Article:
Behringer X32 Compact, S16 Stage Box & P16 Monitor Mixer
Behringer has stretched out the X32 concept by cutting it to size and letting you expand as needed. Plus, personal monitoring just got a whole lot more affordable.
The X32 caused quite a stir when it was released over 12 months ago. Its price to performance ratio had the opposition scrambling. Now through the settling dust Behringer has emerged with the expanded X32 line of consoles. Beginning with the standard X32 and progressively shrinking down through the models: Compact, Producer, Rack and finally the Core which is a single rack unit device with very limited hardware controls, designed to be operated via an iPad. The expansion leverages the effort Behringer put into the X32 system to reach into all segments of the market, from live and home studio recording to all levels of installation. The first cab off the rank is the X32 Compact.
Based on the same 40-input channel, 25-bus digital mix architecture as the X32. The Compact is exactly that, a more compact X32 aimed at people that have less space and I/O needs. Nothing has changed internally, just the control surface and I/O configuration has. As I recently covered the X32 in detail in AudioTechnology Issue 91 this review will focus on the general feature set and on the X32 Compact changes.
The internal processing of the X32 Compact is identical to its big brother and, in short, comprises a 40-bit DSP engine with 40 input channels (32 input channels, six aux and a stereo USB input) and 25 mix buses (16 internal, six matrix and LCR). Input channels 1-32 feature four-band parametric EQ plus a low cut filter, gate and compressor/expander, the six aux inputs are the same minus the compressor. The effects returns lose both the compressor and EQ section. All 25 mix buses have an expanded six-band parametric EQ and compressor/expander sections. The eight stereo effects processors emulate units from industry stalwarts like Lexicon and Roland, there’s even an onboard guitar amp simulator. The first four slots can be used as send-return effects whereas the last four must be used as inserts.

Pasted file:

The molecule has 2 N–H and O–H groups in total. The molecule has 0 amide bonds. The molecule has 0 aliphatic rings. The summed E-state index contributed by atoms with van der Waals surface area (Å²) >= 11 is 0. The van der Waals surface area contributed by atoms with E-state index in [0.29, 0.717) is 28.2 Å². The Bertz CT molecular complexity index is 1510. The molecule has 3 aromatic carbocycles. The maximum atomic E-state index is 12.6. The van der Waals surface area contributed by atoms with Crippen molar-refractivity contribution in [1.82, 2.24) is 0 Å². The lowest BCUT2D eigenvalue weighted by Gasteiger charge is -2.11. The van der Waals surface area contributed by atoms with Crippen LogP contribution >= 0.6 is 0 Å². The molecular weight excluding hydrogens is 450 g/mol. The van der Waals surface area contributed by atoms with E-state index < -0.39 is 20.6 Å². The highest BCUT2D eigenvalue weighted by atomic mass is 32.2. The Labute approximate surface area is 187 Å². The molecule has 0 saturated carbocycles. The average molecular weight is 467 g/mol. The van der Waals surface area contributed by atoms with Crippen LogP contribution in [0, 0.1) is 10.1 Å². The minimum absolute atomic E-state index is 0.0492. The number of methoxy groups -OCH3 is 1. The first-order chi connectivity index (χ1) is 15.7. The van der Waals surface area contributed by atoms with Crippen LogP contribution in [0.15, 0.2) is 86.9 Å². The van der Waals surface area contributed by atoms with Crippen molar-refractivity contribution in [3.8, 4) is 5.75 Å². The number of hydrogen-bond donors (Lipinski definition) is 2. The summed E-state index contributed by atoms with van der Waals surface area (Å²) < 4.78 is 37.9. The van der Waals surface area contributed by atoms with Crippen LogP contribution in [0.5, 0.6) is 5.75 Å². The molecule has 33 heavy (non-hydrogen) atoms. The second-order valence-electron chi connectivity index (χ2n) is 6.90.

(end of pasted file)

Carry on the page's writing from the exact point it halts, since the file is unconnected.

THE INS & OUTS OF THE MATTER
I/O-wise, the Compact is essentially half the X32. On offer here are 16 inputs and eight outputs on XLRs. These XLR inputs are 12kΩ, so will accept signal ranging from mic to line level. Six extra line level inputs and outputs are available on TRS, one pair are duplicated on RCA for convenience. Referred to as Aux I/O in Behringer parlance, they can be used for just about anything from analogue inserts to aux sends or as local input channels for playback from sources such as CD or iPod. The remainder of the X32 Compact I/O is identical to its bigger brother. Two AES-50 ports are retained for further expansion through Behringer’s S-16 digital stage boxes (16-in/8-out) although, as with the X32, you are limited to a maximum of 40 inputs by the DSP processor. Also worthy of note is that you can only assign inputs and outputs in blocks of eight, so the X32 family of consoles is not as flexible as some other, albeit more expensive, digital consoles in this regard.
An onboard mic is provided for talkback, as well as the option to connect an external one. Stereo monitor outputs are also supplied for studio use and two headphone outputs are available on either side of the console positioned in the carry handles. Remote control over Ethernet or USB is possible with Behringer’s X32 Edit software on a laptop (PC or Mac) these ports can also be connected to a wireless router and control of the X32 Compact can be run from an iPad. Digital output is by way of a single AES/EBU connection whilst this is far from comprehensive there is a card slot that promises further expansion options. At the time of writing the only card available is Behringer’s own XUF FireWire/USB audio interface card providing up to 32 channels of I/O and MIDI over either USB 2.0 or Firewire. It also transmits HUI and Mackie Control data so you can use the group faders to control your DAW (this card comes pre-installed in the X32 Compact which is a bonus!). An Ultranet port can also be found for use with Behringer’s Powerplay 16 personal monitoring system. MIDI I/O rounds out the rear panel on the X32 Compact.